Film: Sgt. Pepper's Lonely Hearts Club Band

Cue the insane calliope...

A 1978 movie combining The Bee Gees, Steve Martin, Peter Frampton, Frankie Howard, George Burns and Alice Cooper with the then-11-year-old classic Beatles album, although it also incorporates other late-period Beatles songs. Beatles producer George Martin and engineer Geoff Emerick lent the film their reflected credibility.

This All-Star Cast fantasy tries to wrap a storyline around Beatles songs and characters in them, as a vehicle for popular acts of the time: Peter Frampton, the Bee Gees, Alice Cooper, etc. There is no spoken dialogue aside from that of narrator Mr. Kite (George Burns), the mayor of Heartland U.S.A.

A prologue establishes that the original Sgt. Pepper and his bandmates were able to bring peace and harmony to those around them — even warring armies — with their music. After he died, the magical instruments were given over to the care of his hometown of Heartland, and now Billy Shears (Frampton) and the Henderson Brothers (the Bee Gees) have formed a new version of the band. They're good enough that they attract the attention of unscrupulous producer B.D. Hoffler (Donald Pleasence), and soon they are off to Hollywood to experience the hedonistic side of superstardom.

Alas, back home an evil organization known as "F.V.B." has its sights set on the original instruments, for the joy and love they embody is anathema to them. The mean Mr. Mustard (Frankie Howerd) and his goon the Brute easily overpower Mr. Kite and steal the four instruments for them; soon Heartland has decayed into a sleazy shadow of its former self that Mr. Mustard gleefully dominates. Billy's girlfriend Strawberry Fields runs away from home and tells the band what happened; together they must track down the stolen instruments if they hope to restore Heartland — which won't be easy thanks to all the treachery surrounding them.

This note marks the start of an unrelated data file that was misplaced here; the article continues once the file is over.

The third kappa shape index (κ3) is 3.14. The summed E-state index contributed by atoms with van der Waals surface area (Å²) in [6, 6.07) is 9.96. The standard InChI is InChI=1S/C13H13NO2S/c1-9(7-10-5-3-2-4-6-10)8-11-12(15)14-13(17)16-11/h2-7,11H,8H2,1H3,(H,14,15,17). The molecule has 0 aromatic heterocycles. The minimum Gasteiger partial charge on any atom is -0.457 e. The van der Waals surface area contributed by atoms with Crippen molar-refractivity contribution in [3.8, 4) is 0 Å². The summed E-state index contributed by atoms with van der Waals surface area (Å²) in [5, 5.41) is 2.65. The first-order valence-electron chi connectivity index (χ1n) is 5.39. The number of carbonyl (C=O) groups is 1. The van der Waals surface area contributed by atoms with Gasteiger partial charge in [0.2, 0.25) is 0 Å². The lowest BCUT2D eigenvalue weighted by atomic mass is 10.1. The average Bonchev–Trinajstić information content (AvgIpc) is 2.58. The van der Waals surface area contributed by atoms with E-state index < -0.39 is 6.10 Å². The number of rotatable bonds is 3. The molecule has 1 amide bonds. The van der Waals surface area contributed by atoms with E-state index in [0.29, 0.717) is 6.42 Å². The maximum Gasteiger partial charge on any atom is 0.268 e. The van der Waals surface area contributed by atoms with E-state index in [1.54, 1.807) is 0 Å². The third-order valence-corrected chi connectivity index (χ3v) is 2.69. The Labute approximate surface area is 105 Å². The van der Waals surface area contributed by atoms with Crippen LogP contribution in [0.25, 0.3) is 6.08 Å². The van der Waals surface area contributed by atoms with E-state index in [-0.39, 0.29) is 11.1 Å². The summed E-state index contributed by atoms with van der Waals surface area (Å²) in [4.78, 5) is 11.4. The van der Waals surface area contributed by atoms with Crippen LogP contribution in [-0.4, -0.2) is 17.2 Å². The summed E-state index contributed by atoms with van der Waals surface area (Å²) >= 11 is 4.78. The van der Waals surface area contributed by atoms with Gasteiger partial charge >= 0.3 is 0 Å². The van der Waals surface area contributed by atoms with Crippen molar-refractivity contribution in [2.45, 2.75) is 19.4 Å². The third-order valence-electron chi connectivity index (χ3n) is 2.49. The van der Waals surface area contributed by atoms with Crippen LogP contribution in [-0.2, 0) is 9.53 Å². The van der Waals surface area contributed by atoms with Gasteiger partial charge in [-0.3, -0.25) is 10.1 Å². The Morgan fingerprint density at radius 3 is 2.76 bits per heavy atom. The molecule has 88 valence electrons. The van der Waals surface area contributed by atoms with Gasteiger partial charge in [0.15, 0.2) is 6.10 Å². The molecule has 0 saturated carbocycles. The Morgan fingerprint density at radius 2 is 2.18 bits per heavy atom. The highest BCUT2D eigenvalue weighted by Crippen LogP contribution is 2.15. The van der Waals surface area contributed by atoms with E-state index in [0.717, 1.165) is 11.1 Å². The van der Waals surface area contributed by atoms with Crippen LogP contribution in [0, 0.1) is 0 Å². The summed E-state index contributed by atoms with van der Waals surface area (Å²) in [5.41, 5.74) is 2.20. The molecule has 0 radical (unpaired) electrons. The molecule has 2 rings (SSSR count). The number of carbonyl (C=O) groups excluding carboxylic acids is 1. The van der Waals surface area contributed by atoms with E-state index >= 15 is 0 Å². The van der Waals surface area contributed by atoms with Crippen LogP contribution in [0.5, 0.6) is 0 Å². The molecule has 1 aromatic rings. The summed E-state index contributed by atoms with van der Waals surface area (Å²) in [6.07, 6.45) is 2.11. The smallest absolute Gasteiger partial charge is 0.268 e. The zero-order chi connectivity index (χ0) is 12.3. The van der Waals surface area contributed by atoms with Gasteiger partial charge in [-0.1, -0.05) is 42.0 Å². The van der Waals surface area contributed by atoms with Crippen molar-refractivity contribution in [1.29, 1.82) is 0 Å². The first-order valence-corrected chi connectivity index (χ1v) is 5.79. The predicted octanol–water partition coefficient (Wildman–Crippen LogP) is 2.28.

While Aerosmith's take on "Come Together" and Earth Wind & Fire's cover of "Got to Get You Into My Life" are well-regarded, this movie also gave us George Burns singing "Fixing a Hole" and Steve Martin performing "Maxwell's Silver Hammer". The silly story and frequent poor match-ups of songs to situations render it all So Bad, It's Good at best, and it was a major flop, swiftly overshadowed by another rock musical, Grease, at the summer box office. Capitol records re-released the Beatles' album with the label "The Original Classic" as impressionale teenage girls were under the impression that the Bee Gees and Peter Frampton thought up Sgt. Pepper first, and Yellow Submarine (which bears the credit "starring Sgt. Pepper's Lonely Hearts Club Band") made the rounds on TV in syndication.

Sgt. Pepper's Lonely Hearts Club Band contains examples of:

  • Adaptation Expansion: The original album is more or less a fantasy concert. The movie starts with a concert…and then there's the whole plot. Also, it incorporates songs from other Beatles albums as well (Abbey Road in particular).
  • All-Star Cast
  • Big Bad: F.V.B., which stands for Future Villain Band (Aerosmith).
  • Bitter Sweet Ending: Zig Zagged: The insturments have been recovered, but Strawberry Fields died in the process... then Billy Preston appears. (see Deus ex Machina below)
  • Bound and Gagged: Mr. Kite after Mustard and the Brute steal the instruments, and Strawberry Fields in the lair of Future Villain Band.